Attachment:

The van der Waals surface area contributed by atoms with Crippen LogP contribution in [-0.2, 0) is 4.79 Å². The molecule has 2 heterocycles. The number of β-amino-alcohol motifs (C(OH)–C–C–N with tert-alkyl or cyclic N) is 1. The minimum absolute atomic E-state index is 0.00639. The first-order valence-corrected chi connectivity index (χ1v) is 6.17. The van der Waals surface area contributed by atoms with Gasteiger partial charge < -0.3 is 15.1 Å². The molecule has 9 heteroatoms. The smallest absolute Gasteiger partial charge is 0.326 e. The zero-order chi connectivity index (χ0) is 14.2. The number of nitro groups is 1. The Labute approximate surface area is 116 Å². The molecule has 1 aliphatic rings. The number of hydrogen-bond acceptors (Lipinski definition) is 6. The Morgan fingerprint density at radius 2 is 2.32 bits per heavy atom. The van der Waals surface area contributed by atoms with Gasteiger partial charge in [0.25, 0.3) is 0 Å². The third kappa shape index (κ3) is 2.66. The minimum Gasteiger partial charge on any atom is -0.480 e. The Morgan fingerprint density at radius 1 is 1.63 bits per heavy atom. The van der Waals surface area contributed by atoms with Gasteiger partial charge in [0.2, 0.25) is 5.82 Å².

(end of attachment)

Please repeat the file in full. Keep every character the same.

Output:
The van der Waals surface area contributed by atoms with Crippen LogP contribution in [-0.2, 0) is 4.79 Å². The molecule has 2 heterocycles. The number of β-amino-alcohol motifs (C(OH)–C–C–N with tert-alkyl or cyclic N) is 1. The minimum absolute atomic E-state index is 0.00639. The first-order valence-corrected chi connectivity index (χ1v) is 6.17. The van der Waals surface area contributed by atoms with Gasteiger partial charge < -0.3 is 15.1 Å². The molecule has 9 heteroatoms. The smallest absolute Gasteiger partial charge is 0.326 e. The zero-order chi connectivity index (χ0) is 14.2. The number of nitro groups is 1. The Labute approximate surface area is 116 Å². The molecule has 1 aliphatic rings. The number of hydrogen-bond acceptors (Lipinski definition) is 6. The Morgan fingerprint density at radius 2 is 2.32 bits per heavy atom. The van der Waals surface area contributed by atoms with Gasteiger partial charge in [0.25, 0.3) is 0 Å². The third kappa shape index (κ3) is 2.66. The minimum Gasteiger partial charge on any atom is -0.480 e. The Morgan fingerprint density at radius 1 is 1.63 bits per heavy atom. The van der Waals surface area contributed by atoms with Gasteiger partial charge in [0.2, 0.25) is 5.82 Å².